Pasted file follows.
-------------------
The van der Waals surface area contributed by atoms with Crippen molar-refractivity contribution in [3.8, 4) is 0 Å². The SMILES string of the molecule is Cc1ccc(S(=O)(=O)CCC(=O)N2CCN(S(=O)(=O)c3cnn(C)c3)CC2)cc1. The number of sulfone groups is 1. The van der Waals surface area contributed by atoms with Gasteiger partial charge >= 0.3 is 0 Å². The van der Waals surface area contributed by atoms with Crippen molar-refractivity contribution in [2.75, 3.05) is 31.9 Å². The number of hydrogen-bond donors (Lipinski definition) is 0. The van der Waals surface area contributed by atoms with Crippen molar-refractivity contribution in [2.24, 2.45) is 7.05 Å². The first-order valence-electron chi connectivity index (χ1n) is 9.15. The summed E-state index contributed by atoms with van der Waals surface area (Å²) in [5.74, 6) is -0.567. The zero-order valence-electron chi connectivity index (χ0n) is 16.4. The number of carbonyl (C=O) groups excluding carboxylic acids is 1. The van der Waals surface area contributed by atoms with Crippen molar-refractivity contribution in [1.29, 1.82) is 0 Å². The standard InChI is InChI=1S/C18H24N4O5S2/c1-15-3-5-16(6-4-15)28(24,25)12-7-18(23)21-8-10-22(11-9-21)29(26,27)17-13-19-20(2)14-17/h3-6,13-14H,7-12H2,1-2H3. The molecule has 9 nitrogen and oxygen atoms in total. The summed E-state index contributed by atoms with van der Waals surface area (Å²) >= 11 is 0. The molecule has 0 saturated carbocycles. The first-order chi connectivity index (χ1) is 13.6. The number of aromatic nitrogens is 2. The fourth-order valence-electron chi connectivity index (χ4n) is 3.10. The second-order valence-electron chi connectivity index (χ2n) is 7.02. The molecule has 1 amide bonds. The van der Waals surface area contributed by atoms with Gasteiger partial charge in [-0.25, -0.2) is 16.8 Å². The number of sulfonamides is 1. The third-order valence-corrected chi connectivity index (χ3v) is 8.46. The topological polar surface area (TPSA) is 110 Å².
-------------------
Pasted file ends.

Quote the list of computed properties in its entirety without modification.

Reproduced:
The van der Waals surface area contributed by atoms with Crippen molar-refractivity contribution in [3.8, 4) is 0 Å². The SMILES string of the molecule is Cc1ccc(S(=O)(=O)CCC(=O)N2CCN(S(=O)(=O)c3cnn(C)c3)CC2)cc1. The number of sulfone groups is 1. The van der Waals surface area contributed by atoms with Gasteiger partial charge >= 0.3 is 0 Å². The van der Waals surface area contributed by atoms with Crippen molar-refractivity contribution in [2.75, 3.05) is 31.9 Å². The number of hydrogen-bond donors (Lipinski definition) is 0. The van der Waals surface area contributed by atoms with Crippen molar-refractivity contribution in [2.24, 2.45) is 7.05 Å². The first-order valence-electron chi connectivity index (χ1n) is 9.15. The summed E-state index contributed by atoms with van der Waals surface area (Å²) in [5.74, 6) is -0.567. The zero-order valence-electron chi connectivity index (χ0n) is 16.4. The number of carbonyl (C=O) groups excluding carboxylic acids is 1. The van der Waals surface area contributed by atoms with Crippen molar-refractivity contribution in [1.29, 1.82) is 0 Å². The standard InChI is InChI=1S/C18H24N4O5S2/c1-15-3-5-16(6-4-15)28(24,25)12-7-18(23)21-8-10-22(11-9-21)29(26,27)17-13-19-20(2)14-17/h3-6,13-14H,7-12H2,1-2H3. The molecule has 9 nitrogen and oxygen atoms in total. The summed E-state index contributed by atoms with van der Waals surface area (Å²) >= 11 is 0. The molecule has 0 saturated carbocycles. The first-order chi connectivity index (χ1) is 13.6. The number of aromatic nitrogens is 2. The fourth-order valence-electron chi connectivity index (χ4n) is 3.10. The second-order valence-electron chi connectivity index (χ2n) is 7.02. The molecule has 1 amide bonds. The van der Waals surface area contributed by atoms with Gasteiger partial charge in [-0.25, -0.2) is 16.8 Å². The number of sulfonamides is 1. The third-order valence-corrected chi connectivity index (χ3v) is 8.46. The topological polar surface area (TPSA) is 110 Å².